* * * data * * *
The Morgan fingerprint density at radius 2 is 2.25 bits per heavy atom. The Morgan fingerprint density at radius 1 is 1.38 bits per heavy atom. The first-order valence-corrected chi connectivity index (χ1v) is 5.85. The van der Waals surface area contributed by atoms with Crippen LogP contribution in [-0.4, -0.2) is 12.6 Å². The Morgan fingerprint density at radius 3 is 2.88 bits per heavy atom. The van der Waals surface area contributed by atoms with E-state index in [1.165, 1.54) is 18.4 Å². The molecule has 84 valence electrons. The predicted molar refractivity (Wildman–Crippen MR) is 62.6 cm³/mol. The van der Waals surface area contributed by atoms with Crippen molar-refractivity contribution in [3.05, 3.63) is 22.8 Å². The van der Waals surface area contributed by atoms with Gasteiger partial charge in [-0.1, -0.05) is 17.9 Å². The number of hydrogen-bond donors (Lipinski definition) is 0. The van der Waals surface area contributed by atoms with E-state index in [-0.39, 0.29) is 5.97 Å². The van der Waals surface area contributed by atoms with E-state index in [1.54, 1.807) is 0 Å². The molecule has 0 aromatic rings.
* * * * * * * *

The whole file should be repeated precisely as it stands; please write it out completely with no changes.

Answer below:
The Morgan fingerprint density at radius 2 is 2.25 bits per heavy atom. The Morgan fingerprint density at radius 1 is 1.38 bits per heavy atom. The first-order valence-corrected chi connectivity index (χ1v) is 5.85. The van der Waals surface area contributed by atoms with Crippen LogP contribution in [-0.4, -0.2) is 12.6 Å². The Morgan fingerprint density at radius 3 is 2.88 bits per heavy atom. The van der Waals surface area contributed by atoms with E-state index in [1.165, 1.54) is 18.4 Å². The molecule has 84 valence electrons. The predicted molar refractivity (Wildman–Crippen MR) is 62.6 cm³/mol. The van der Waals surface area contributed by atoms with Crippen molar-refractivity contribution in [3.05, 3.63) is 22.8 Å². The van der Waals surface area contributed by atoms with Gasteiger partial charge in [-0.1, -0.05) is 17.9 Å². The number of hydrogen-bond donors (Lipinski definition) is 0. The van der Waals surface area contributed by atoms with E-state index in [-0.39, 0.29) is 5.97 Å². The van der Waals surface area contributed by atoms with E-state index in [1.54, 1.807) is 0 Å². The molecule has 0 aromatic rings.